Washington-For 12 million Americans who have difficulty seeing, television may soon be as accessible as a book on tape.
The Federal Communications Commission adopted rules late last month requiring broadcasters and program distributors to provide video descriptions for roughly four hours of programming every week. The regulations require cable and satellite systems with 50,000 or more subscribers to transmit video descriptions by early 2002.
Narrated accounts of scenes and actions will be available through the secondary-audio-programming channel, allowing watchers with impaired vision to follow the video.
The National Cable Television Association had complained that visual descriptions would be costly and time-consuming. Vice president of program-network policy Jill Luckett estimated that the cost of upgrading equipment for visual descriptions would be between $100,000 and $200,000 per network. She cautioned that the estimates were vague.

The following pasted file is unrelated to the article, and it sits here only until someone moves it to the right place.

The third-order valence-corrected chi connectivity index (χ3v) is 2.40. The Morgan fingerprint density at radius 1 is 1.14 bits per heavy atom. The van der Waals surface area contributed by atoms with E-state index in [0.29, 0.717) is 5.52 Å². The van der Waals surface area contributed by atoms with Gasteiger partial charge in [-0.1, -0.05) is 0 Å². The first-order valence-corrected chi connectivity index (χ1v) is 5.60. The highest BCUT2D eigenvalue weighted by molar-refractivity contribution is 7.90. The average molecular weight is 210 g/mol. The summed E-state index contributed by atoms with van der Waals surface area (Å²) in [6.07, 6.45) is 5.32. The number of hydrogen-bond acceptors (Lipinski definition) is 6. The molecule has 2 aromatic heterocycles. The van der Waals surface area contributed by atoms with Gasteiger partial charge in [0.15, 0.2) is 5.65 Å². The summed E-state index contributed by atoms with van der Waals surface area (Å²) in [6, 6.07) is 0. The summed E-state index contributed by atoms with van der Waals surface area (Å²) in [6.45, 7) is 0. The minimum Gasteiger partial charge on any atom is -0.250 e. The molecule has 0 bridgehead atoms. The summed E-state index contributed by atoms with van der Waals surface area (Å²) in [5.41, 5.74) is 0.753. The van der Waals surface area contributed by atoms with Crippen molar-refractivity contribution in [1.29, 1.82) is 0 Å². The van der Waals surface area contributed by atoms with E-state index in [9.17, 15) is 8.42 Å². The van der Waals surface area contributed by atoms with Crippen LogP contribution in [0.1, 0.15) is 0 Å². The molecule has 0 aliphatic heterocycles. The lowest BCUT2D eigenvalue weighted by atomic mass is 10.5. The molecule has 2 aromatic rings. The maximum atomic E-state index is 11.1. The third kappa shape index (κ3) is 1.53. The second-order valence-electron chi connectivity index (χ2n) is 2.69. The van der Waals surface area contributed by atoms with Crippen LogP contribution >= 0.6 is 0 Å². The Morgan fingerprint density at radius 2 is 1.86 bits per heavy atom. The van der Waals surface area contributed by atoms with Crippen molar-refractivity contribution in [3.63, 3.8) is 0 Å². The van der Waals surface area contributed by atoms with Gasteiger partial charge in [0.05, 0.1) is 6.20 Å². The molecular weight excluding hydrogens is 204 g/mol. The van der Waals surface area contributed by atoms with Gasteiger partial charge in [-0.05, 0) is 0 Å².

The FCC also voted to require closed-captioning capabilities in digital-television receivers.
Closed-captioning puts dialogue text over the video to assist people with hearing impairments. Under the new rules, viewers will be able to choose captioning color, size, font and format.
TV manufacturers must provide closed-captioning capabilities in digital-television devices by July 1, 2002.
States News Service